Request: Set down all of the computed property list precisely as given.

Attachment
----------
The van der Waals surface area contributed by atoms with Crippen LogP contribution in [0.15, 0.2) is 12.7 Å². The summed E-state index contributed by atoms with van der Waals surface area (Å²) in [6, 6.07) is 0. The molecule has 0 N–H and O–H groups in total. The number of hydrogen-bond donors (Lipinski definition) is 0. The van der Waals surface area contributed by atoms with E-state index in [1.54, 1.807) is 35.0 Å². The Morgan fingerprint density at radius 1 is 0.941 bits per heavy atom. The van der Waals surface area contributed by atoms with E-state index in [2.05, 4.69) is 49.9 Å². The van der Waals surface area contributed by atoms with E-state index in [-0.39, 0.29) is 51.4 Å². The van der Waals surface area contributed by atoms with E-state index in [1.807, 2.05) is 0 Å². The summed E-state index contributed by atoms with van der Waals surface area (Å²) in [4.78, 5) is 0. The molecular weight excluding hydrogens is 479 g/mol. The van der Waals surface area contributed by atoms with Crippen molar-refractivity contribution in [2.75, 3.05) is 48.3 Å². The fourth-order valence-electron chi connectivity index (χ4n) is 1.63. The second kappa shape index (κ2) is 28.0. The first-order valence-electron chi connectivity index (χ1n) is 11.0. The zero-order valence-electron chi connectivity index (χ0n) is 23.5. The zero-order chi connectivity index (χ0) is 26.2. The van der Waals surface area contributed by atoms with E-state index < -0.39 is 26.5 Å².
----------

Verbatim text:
The van der Waals surface area contributed by atoms with Crippen LogP contribution in [0.15, 0.2) is 12.7 Å². The summed E-state index contributed by atoms with van der Waals surface area (Å²) in [6, 6.07) is 0. The molecule has 0 N–H and O–H groups in total. The number of hydrogen-bond donors (Lipinski definition) is 0. The van der Waals surface area contributed by atoms with E-state index in [1.54, 1.807) is 35.0 Å². The Morgan fingerprint density at radius 1 is 0.941 bits per heavy atom. The van der Waals surface area contributed by atoms with E-state index in [2.05, 4.69) is 49.9 Å². The van der Waals surface area contributed by atoms with E-state index in [-0.39, 0.29) is 51.4 Å². The van der Waals surface area contributed by atoms with E-state index in [1.807, 2.05) is 0 Å². The summed E-state index contributed by atoms with van der Waals surface area (Å²) in [4.78, 5) is 0. The molecular weight excluding hydrogens is 479 g/mol. The van der Waals surface area contributed by atoms with Crippen molar-refractivity contribution in [2.75, 3.05) is 48.3 Å². The fourth-order valence-electron chi connectivity index (χ4n) is 1.63. The second kappa shape index (κ2) is 28.0. The first-order valence-electron chi connectivity index (χ1n) is 11.0. The zero-order valence-electron chi connectivity index (χ0n) is 23.5. The zero-order chi connectivity index (χ0) is 26.2. The van der Waals surface area contributed by atoms with E-state index < -0.39 is 26.5 Å².